Insights from APIs as a Platform for Business Transformation
March 20, 2020| Reading Time: 5 minutes
A couple weeks ago we hosted a webinar on APIs as a Platform for Business Transformation with guest speaker, Randy Heffner, VP and Principal Analyst from Forrester Research. Randy and our CEO, Jeremy Sindall, had a great discussion on how business capability APIs can help support rapidly re-configuring your enterprise to create new business models, reach new markets, optimize processes, and support customer journey’s by launching new innovative products. It was a great session so we thought worth recapping, as well as sharing some great questions that came through from our audience which might help those on their own digital transformation journey.
What we learned
We learned the leaders who are doing transformation right are the ones who have the viewpoint that we’re always in a state of digital transformation. Randy, stated “the better way to think about [transformation] is that digital transformation is entering into the realization that the future is virtually unpredictable.” With that new reality, you need sustainable business agility in order to move in new directions for new revenue streams, support new business models, implement new strategies, come up with new ways to reach new markets, and you need agility that is sustainable over time so you can keep changing and make changes that don’t get in the way of future changes. During the course of the webinar, we heard how business APIs support this huge organizational shift needed.
According to Forrester, “if you’ve been thinking about APIs as a technical thing, you’re missing the boat because APIs are fundamentally a business transformation thing.” These business APIs provide the way of exposing your business capabilities as business building blocks, essentially unbundling your business to become an open business.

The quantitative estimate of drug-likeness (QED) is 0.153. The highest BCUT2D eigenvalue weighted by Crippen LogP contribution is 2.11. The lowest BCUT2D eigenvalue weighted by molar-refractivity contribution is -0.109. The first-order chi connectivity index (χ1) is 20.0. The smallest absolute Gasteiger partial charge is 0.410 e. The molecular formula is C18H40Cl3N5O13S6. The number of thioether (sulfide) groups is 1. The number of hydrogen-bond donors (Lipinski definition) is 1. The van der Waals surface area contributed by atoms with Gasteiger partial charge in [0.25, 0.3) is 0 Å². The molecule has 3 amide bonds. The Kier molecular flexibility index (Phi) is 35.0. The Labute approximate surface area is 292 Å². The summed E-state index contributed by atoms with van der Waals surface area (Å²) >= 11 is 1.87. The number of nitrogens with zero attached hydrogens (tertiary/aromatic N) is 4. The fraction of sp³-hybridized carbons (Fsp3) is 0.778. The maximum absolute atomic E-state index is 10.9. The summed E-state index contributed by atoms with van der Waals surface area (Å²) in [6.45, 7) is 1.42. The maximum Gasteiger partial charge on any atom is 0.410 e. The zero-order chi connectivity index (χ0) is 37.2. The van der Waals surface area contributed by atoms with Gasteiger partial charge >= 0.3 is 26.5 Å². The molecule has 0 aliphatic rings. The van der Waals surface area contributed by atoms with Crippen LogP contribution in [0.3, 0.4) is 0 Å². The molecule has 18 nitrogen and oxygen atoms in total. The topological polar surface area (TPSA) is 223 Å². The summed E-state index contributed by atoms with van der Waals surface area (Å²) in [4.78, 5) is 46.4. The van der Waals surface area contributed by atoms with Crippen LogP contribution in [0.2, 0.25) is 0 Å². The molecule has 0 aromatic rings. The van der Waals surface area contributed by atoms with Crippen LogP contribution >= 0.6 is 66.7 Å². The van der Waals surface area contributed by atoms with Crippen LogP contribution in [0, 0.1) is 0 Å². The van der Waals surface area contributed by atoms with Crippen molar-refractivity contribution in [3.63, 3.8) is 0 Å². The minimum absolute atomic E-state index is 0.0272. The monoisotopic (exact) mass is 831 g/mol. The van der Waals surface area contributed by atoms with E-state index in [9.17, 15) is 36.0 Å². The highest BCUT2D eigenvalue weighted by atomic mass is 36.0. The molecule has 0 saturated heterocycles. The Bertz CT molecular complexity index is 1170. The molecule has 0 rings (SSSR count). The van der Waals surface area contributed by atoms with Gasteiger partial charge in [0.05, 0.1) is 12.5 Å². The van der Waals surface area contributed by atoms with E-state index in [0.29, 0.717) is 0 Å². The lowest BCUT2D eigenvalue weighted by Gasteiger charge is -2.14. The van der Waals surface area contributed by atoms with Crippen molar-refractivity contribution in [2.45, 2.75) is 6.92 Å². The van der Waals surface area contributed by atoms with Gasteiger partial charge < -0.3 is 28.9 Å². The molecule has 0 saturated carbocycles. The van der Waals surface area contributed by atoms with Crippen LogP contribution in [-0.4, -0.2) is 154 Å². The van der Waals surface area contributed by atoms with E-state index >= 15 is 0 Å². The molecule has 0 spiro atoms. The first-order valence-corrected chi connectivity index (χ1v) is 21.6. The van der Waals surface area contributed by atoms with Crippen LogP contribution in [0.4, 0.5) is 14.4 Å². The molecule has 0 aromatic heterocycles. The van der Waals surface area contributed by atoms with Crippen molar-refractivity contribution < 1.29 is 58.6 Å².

I’d suggest listening to the recording, it was a great representation of the goal state organizations should be working towards in order to reach a digital maturity that allows them to modernize IT and be digitally innovative at the same time.
Since then, we’ve heard lot of positive feedback from both our customers and others currently on the digital transformation journey. The vision presented by Forrester and digitalML resonated well with those organizations and aligned closely to their own visions. However, some have also expressed to us that they feel quite far away from that and would like a guide on how to get there. We’re working on that for them, but in the mean time we wanted to provide a general framework for those in the same boat along with answer a few questions that came through during the session.
Steps for setting your organization up for transformation:Step 1 – Build a catalog is a key first step we advise organizations to take. Usually this activity takes about 3-6 months depending on if you’re importing brownfield or mainly supporting greenfield development.
A holistic catalog of designs and services should be aligned to business/technology taxonomies – providing deeper insight into rationalization of services and interfaces across application and processes – information security policies, architecture patterns, lineage/ interdependencies, discoverability, versions and status, consumers/consumed by, maturity model (of service type, technology, region, ownership, security model plus scoring for faster auditing), and API Product Management ensuring service discovery and reuse is reliable.
Step 2 – Incorporate full service lifecycle with governance baked in. Once you have your catalog, you can identify gaps, and prioritize which services to build out first in support of business goals.
Question: How are you seeing companies prioritize what to build and what to make available for reuse, what to transform from legacy to new?